Throughout the history of the national curriculum in England, the same themes recur. Debate about the following issues continue.

  • Aims: what is the curriculum is intended to achieve, and for what societal purposes?
  • How are separate subjects supposed to cohere in the whole curriculum experienced by students?
  • The balance between the national curriculum and a school curriculum designed for local needs.
  • The balance in curriculum content between knowledge of facts and concepts (‘knowing that’) and the development of skills and processes (‘knowing how’).
  • Whose responsibility it is to specifying curriculum content, in subjects or otherwise, and who should be responsible for organising content (for example, through different curriculum structures and timetables) and deciding how it should be taught (pedagogy)? The temptation for governments to stray beyond specifying curriculum content is evidenced in the obsessive promotion of the pedagogy of synthetic phonics by ministers.
  • The appropriate level of specification and prescription to avoid overload for teachers and students, given that students have only about 10,450 hours in lessons between the ages of five and 16.
  • Mixed messages about teacher autonomy.
  • All the perverse consequences of NC assessment and an unintelligent accountability regime.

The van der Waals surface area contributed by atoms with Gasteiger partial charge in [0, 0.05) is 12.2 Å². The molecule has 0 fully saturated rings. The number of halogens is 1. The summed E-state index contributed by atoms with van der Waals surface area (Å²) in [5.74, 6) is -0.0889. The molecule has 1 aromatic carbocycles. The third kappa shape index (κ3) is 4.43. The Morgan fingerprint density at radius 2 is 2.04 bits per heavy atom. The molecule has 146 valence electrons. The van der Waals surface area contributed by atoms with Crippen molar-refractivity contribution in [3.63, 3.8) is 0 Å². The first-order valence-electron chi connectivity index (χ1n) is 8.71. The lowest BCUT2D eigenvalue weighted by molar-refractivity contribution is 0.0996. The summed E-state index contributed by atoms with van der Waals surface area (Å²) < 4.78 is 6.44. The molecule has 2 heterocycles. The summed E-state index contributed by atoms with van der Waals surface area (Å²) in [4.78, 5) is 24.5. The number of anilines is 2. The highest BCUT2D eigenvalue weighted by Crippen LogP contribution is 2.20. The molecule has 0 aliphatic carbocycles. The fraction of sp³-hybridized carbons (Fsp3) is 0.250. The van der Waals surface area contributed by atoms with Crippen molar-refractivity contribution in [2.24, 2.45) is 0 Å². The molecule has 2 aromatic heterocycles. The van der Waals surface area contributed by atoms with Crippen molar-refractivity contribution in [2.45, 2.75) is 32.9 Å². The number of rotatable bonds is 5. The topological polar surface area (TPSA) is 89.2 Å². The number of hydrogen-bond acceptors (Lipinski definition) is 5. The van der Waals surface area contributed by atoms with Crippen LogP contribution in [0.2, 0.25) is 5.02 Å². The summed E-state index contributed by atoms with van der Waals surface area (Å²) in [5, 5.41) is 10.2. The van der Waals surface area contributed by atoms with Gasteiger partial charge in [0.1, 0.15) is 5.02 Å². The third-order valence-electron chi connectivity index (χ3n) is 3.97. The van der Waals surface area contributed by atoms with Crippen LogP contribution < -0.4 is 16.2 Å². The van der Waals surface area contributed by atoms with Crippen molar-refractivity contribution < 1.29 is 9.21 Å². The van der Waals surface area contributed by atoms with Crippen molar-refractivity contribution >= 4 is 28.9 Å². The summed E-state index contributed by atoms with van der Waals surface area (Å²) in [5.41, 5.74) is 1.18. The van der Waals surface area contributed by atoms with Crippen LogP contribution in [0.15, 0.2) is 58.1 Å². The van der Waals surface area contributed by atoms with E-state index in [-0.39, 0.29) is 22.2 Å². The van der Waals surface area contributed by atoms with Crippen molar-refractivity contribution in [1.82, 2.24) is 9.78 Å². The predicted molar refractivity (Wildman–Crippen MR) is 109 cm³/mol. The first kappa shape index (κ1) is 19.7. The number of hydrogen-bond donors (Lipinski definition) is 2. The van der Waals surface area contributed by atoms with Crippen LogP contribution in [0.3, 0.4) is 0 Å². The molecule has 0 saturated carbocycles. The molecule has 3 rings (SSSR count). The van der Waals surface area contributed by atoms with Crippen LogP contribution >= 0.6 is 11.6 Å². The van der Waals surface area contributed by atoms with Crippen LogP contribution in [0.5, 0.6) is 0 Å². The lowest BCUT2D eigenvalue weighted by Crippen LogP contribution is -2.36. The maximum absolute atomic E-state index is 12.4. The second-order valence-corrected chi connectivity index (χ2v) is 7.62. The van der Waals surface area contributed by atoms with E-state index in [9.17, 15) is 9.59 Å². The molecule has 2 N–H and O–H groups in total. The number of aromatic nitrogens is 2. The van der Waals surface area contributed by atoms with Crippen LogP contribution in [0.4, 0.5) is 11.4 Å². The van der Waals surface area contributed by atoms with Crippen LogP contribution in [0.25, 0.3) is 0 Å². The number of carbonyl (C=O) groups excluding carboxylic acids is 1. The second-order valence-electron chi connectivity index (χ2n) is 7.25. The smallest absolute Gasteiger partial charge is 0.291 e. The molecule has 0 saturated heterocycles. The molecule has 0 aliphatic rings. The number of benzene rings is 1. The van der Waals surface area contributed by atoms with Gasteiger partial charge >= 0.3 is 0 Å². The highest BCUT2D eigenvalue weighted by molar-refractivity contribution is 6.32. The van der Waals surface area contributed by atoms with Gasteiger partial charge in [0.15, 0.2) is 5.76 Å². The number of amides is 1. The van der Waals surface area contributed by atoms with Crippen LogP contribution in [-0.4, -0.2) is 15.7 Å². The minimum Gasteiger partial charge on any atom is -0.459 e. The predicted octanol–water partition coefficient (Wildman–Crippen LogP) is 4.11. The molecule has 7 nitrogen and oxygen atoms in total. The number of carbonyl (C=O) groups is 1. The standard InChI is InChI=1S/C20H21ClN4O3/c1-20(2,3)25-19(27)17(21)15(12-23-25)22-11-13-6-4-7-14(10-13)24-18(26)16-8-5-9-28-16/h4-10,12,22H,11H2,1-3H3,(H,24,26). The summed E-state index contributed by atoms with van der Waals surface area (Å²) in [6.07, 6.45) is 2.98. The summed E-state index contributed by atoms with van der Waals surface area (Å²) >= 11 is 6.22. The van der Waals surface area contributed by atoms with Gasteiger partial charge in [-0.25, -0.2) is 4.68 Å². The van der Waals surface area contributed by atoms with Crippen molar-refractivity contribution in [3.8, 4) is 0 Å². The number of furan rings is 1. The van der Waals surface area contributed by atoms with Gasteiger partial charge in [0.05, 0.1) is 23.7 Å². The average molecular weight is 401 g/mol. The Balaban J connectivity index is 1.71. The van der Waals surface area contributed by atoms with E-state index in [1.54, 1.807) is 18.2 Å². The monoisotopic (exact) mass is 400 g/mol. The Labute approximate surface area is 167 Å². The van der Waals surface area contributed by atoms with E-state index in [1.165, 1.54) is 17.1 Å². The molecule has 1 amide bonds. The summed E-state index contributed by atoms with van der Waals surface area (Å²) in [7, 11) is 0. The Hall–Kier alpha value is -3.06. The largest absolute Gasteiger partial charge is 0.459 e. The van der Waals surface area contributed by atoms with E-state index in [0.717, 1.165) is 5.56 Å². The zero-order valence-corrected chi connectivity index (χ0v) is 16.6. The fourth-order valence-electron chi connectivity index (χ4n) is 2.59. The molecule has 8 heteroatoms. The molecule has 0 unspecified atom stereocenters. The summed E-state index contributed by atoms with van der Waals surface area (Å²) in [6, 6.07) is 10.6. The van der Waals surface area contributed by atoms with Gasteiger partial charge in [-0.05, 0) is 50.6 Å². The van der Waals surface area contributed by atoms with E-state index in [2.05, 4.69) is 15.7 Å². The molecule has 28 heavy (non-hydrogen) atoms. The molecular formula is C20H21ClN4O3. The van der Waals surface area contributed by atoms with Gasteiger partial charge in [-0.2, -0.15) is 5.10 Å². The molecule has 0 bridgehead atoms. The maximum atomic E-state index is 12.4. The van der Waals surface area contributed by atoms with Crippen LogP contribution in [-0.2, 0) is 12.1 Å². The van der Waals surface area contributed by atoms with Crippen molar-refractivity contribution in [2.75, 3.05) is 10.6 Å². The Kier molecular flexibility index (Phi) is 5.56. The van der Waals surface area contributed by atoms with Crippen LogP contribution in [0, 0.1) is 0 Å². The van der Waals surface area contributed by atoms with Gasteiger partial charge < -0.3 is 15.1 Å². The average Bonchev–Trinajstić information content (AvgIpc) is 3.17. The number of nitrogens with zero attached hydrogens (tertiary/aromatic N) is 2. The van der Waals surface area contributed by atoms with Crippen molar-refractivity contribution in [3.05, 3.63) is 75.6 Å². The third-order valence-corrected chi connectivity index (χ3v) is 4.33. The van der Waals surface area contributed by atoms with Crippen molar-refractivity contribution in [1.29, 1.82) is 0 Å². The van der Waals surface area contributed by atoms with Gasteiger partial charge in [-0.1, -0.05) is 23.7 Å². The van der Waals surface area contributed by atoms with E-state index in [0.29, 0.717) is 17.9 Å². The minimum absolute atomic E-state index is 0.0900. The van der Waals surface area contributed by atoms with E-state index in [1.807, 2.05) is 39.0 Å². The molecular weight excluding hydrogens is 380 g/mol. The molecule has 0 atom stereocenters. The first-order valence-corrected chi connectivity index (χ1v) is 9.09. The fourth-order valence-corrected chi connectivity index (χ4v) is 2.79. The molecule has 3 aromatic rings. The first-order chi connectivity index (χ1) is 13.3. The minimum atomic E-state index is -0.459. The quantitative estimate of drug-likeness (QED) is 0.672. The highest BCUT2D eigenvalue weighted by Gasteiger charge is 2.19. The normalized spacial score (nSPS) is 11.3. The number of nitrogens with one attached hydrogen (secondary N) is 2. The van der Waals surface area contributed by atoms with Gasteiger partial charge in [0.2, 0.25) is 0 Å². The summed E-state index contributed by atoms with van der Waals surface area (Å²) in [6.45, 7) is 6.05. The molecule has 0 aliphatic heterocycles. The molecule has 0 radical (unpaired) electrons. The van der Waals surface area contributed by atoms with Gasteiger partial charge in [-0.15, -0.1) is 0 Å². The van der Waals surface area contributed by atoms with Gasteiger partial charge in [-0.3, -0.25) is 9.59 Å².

At present we are in a relatively quiet period, although a new ‘multiplication tables check’ is being trialled for year 4 and will be rolled out next year. This initiative has the fingerprints of the school standards minister, Nick Gibb – an accountant by training – all over it.

The key question now is: How can we continue to improve the NC for all our children, but avoid the political churn that has characterised the last 30 years?

It seems to me that we might learn some lessons from high-performing jurisdictions like Hong Kong and Finland (for a case study from Hong Kong see James 2017). Of course, their contexts are very different from ours, but they have realised the following benefits.

  • Creating a standing, cross-party, stakeholder body to take overall responsibility.
  • Recognising the need to allow a longer time-scale for design, development, implementation, evaluation and fine -tuning, with attention to teachers’ professional learning, properly resourced.
  • Paying careful attention to recruitment, retention and reward of teachers.
  • Developing an intelligent accountability system based on evidenced judgement rather than data manipulation.

When I taught O-level sociology in schools, at the beginning of my career, I remember the textbooks describing education as a ‘political football’. It still is. This has to stop.


Department for Education [DfE] (2011) The Framework for the National Curriculum: A report of the Expert Panel for the National Curriculum review, London.

HM Government (2002) ‘Education Act 2002, chapter 32, part 6: General duties in respect of the curriculum, section 78’.

James M (2017) ‘Upper secondary education in Hong Kong: a case study’, London: Royal Society.

Ward H (2018) ‘Exclusive: Arts slashed as core subjects take over’, Times Educational Supplement, 31 August 2018.